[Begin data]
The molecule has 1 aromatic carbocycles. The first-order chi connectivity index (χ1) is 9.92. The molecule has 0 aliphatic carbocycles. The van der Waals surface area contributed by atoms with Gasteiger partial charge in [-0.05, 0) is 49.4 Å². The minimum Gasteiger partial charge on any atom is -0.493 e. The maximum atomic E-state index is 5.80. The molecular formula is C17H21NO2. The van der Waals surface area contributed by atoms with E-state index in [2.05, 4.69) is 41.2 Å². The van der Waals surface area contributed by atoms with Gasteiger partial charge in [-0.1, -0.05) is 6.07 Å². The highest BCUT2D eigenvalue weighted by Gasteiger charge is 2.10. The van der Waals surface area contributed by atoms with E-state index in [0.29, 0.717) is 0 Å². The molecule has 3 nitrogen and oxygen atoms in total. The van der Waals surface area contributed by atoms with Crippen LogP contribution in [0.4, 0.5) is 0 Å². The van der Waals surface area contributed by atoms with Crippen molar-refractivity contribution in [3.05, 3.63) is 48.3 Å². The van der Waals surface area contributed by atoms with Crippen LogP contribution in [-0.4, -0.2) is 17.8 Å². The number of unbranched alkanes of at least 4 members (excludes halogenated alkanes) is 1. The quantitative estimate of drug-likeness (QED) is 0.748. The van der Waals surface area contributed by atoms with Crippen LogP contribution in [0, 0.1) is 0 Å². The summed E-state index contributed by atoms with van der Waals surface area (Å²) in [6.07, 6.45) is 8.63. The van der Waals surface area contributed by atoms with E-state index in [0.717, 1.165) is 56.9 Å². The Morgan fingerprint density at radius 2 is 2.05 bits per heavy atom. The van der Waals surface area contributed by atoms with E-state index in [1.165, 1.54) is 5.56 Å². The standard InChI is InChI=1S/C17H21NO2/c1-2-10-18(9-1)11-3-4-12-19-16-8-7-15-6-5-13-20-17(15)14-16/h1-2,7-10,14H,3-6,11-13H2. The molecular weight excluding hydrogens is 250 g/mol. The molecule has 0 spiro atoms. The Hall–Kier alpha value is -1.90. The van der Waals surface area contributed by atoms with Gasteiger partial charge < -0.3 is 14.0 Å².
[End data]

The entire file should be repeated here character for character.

The molecule has 1 aromatic carbocycles. The first-order chi connectivity index (χ1) is 9.92. The molecule has 0 aliphatic carbocycles. The van der Waals surface area contributed by atoms with Gasteiger partial charge in [-0.05, 0) is 49.4 Å². The minimum Gasteiger partial charge on any atom is -0.493 e. The maximum atomic E-state index is 5.80. The molecular formula is C17H21NO2. The van der Waals surface area contributed by atoms with E-state index in [2.05, 4.69) is 41.2 Å². The van der Waals surface area contributed by atoms with Gasteiger partial charge in [-0.1, -0.05) is 6.07 Å². The highest BCUT2D eigenvalue weighted by Gasteiger charge is 2.10. The van der Waals surface area contributed by atoms with E-state index in [0.29, 0.717) is 0 Å². The molecule has 3 nitrogen and oxygen atoms in total. The van der Waals surface area contributed by atoms with Crippen LogP contribution in [0.4, 0.5) is 0 Å². The van der Waals surface area contributed by atoms with Crippen molar-refractivity contribution in [3.05, 3.63) is 48.3 Å². The van der Waals surface area contributed by atoms with Crippen LogP contribution in [-0.4, -0.2) is 17.8 Å². The number of unbranched alkanes of at least 4 members (excludes halogenated alkanes) is 1. The quantitative estimate of drug-likeness (QED) is 0.748. The van der Waals surface area contributed by atoms with Crippen LogP contribution in [0, 0.1) is 0 Å². The summed E-state index contributed by atoms with van der Waals surface area (Å²) in [6.07, 6.45) is 8.63. The van der Waals surface area contributed by atoms with E-state index in [0.717, 1.165) is 56.9 Å². The Morgan fingerprint density at radius 2 is 2.05 bits per heavy atom. The van der Waals surface area contributed by atoms with E-state index in [1.165, 1.54) is 5.56 Å². The standard InChI is InChI=1S/C17H21NO2/c1-2-10-18(9-1)11-3-4-12-19-16-8-7-15-6-5-13-20-17(15)14-16/h1-2,7-10,14H,3-6,11-13H2. The molecular weight excluding hydrogens is 250 g/mol. The molecule has 0 spiro atoms. The Hall–Kier alpha value is -1.90. The van der Waals surface area contributed by atoms with Gasteiger partial charge < -0.3 is 14.0 Å².